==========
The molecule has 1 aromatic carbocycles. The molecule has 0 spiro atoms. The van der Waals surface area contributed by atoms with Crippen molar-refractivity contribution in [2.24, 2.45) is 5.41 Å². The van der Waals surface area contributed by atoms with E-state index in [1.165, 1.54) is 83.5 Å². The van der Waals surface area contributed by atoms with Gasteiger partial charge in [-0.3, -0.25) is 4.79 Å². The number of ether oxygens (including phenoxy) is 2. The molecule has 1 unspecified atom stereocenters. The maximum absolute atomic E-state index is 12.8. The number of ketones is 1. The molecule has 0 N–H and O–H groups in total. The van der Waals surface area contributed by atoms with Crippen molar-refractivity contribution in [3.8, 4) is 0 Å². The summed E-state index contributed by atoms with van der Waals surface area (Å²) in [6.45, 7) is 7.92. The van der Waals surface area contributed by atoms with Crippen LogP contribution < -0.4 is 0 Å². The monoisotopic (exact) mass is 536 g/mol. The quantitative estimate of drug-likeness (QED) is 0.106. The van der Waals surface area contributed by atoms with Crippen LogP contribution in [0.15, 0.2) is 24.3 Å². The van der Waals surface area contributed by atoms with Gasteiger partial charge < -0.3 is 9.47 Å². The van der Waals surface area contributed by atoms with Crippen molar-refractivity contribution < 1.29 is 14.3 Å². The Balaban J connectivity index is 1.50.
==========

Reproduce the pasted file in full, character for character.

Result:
The molecule has 1 aromatic carbocycles. The molecule has 0 spiro atoms. The van der Waals surface area contributed by atoms with Crippen molar-refractivity contribution in [2.24, 2.45) is 5.41 Å². The van der Waals surface area contributed by atoms with E-state index in [1.165, 1.54) is 83.5 Å². The van der Waals surface area contributed by atoms with Gasteiger partial charge in [-0.3, -0.25) is 4.79 Å². The number of ether oxygens (including phenoxy) is 2. The molecule has 1 unspecified atom stereocenters. The maximum absolute atomic E-state index is 12.8. The number of ketones is 1. The molecule has 0 N–H and O–H groups in total. The van der Waals surface area contributed by atoms with Crippen molar-refractivity contribution in [3.8, 4) is 0 Å². The summed E-state index contributed by atoms with van der Waals surface area (Å²) in [6.45, 7) is 7.92. The van der Waals surface area contributed by atoms with Crippen LogP contribution < -0.4 is 0 Å². The monoisotopic (exact) mass is 536 g/mol. The quantitative estimate of drug-likeness (QED) is 0.106. The van der Waals surface area contributed by atoms with Crippen LogP contribution in [0.15, 0.2) is 24.3 Å². The van der Waals surface area contributed by atoms with Gasteiger partial charge < -0.3 is 9.47 Å². The van der Waals surface area contributed by atoms with Crippen molar-refractivity contribution < 1.29 is 14.3 Å². The Balaban J connectivity index is 1.50.